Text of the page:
From debt stress to carefree living

Story and photo by Sarah Phillips
ACS Marketing

It was a warm morning when I sat down to interview a client who had received multiple sessions of training and counseling through the Army Community Service Financial Readiness Program. She wished to remain anonymous so for the purpose of the interview I will refer to her as Jane.

Jane wanted her story to be told because her life had changed significantly over the past year. I began the interview, wondering what life changes could prompt a young woman of 29 to be so passionate about the ACS Financial Readiness Program that she requested the interview.

ACS: So, Jane, you came in today to talk about your life and the changes you have made. Let’s start at the beginning. What was happening that made you realize you needed help?

JANE: My life was OK. It wasn’t really one thing; it was more gradual. I have a good job, making OK money and live in Germany. I don’t have to worry about housing really, but I started to notice a pretty bad trend that just kept getting worse and worse.

I came to Germany with debt. I had over $6,000 on one credit card alone. I picked up another credit card to buy some furniture and help with initial moving expenses. I had a new car that cost me a lot of money every month and insurance on it was so high. I had an emergency surgery, so I accrued some heavy medical bills on top of my credit card debt. And at the end of the day, I have a huge student loan.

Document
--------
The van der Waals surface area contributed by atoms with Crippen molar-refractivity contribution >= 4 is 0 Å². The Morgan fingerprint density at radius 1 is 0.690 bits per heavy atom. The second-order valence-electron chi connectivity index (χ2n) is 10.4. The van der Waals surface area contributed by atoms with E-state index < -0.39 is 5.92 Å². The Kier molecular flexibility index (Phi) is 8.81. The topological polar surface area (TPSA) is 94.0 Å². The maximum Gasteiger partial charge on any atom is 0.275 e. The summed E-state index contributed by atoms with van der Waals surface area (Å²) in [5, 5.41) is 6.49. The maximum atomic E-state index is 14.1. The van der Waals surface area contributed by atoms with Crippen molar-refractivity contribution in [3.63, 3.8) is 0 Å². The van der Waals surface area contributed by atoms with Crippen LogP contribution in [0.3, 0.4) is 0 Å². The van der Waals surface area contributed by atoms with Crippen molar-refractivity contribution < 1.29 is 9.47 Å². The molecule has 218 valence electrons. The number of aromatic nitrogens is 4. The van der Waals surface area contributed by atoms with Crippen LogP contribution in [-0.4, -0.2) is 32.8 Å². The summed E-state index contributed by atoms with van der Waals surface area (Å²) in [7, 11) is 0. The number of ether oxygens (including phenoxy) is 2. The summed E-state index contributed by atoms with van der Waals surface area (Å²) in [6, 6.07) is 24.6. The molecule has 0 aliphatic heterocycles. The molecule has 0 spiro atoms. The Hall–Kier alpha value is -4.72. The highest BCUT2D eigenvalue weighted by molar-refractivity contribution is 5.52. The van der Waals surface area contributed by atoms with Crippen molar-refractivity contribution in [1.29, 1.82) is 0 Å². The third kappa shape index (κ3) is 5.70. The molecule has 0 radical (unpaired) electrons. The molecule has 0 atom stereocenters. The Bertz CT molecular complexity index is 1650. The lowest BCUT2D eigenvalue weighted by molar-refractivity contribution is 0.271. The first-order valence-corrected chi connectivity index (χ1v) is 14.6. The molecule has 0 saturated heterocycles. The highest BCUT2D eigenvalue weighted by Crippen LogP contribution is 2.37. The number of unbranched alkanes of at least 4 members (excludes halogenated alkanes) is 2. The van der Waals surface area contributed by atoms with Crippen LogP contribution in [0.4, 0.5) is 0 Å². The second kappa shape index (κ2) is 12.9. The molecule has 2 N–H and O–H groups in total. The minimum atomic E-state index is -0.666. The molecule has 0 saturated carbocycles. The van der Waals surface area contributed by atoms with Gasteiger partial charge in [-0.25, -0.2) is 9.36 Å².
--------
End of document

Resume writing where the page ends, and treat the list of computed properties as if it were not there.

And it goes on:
I got into this cycle where I would literally just stare at the calendar willing pay day to come faster. I would live off of $20 a week and when I ran out, I would take out mini loans. The second I would get paid, I had to put almost the entire paycheck toward paying back my loans and bills. I guess, actually, the deciding factor came with my utility reconciliation. It turned out I had been underpaying my utilities and got hit with a several thousand euro bill. I remember just holding that bill in my hand and wanting to cry. I guess that is when I decided I needed help.

ACS: It sounds like you were in a really rough spot, Jane. I know there are a lot of other people in our community who are probably in pretty similar situations. When you had that bill in your hand and were feeling at an all time low, what prompted you to come to ACS?

JANE: Well, I’m not a Soldier, so at first I didn’t know if ACS could even help me. But I heard about some of their financial classes they offer so I thought even if I had to pay, I needed to do something to get my life back on track. I never had any money.

I called and spoke with Denise Fesel, the financial readiness adviser. I was really surprised when she said not only could I attend the classes for free, but she could offer me one-on-one counseling. I guess you only have to have an ID card, which I didn’t know, so to find that out was the first big stress that came off.

I took a friend and went to one of the credit and debt classes. There was a lot of wake up moments for me during that class where I realized I had been doing everything wrong and, literally, nothing right.